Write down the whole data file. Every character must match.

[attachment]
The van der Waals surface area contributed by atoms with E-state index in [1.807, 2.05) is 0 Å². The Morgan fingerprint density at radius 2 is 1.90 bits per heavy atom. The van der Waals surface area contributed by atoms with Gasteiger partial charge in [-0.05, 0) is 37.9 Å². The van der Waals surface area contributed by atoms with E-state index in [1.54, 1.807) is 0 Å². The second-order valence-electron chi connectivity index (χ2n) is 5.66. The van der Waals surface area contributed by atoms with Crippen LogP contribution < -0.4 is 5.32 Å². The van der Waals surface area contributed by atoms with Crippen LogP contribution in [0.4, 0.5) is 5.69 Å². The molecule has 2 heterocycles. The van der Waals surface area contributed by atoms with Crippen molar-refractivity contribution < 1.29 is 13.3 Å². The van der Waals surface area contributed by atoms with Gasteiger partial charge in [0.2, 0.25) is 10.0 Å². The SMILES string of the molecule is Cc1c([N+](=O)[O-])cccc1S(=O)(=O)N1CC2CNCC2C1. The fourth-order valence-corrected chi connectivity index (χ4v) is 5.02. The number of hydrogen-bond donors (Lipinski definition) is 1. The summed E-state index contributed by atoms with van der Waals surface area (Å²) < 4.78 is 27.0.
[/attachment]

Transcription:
The van der Waals surface area contributed by atoms with E-state index in [1.807, 2.05) is 0 Å². The Morgan fingerprint density at radius 2 is 1.90 bits per heavy atom. The van der Waals surface area contributed by atoms with Gasteiger partial charge in [-0.05, 0) is 37.9 Å². The van der Waals surface area contributed by atoms with E-state index in [1.54, 1.807) is 0 Å². The second-order valence-electron chi connectivity index (χ2n) is 5.66. The van der Waals surface area contributed by atoms with Crippen LogP contribution < -0.4 is 5.32 Å². The van der Waals surface area contributed by atoms with Crippen LogP contribution in [0.4, 0.5) is 5.69 Å². The molecule has 2 heterocycles. The van der Waals surface area contributed by atoms with Crippen molar-refractivity contribution < 1.29 is 13.3 Å². The van der Waals surface area contributed by atoms with Gasteiger partial charge in [0.2, 0.25) is 10.0 Å². The SMILES string of the molecule is Cc1c([N+](=O)[O-])cccc1S(=O)(=O)N1CC2CNCC2C1. The fourth-order valence-corrected chi connectivity index (χ4v) is 5.02. The number of hydrogen-bond donors (Lipinski definition) is 1. The summed E-state index contributed by atoms with van der Waals surface area (Å²) < 4.78 is 27.0.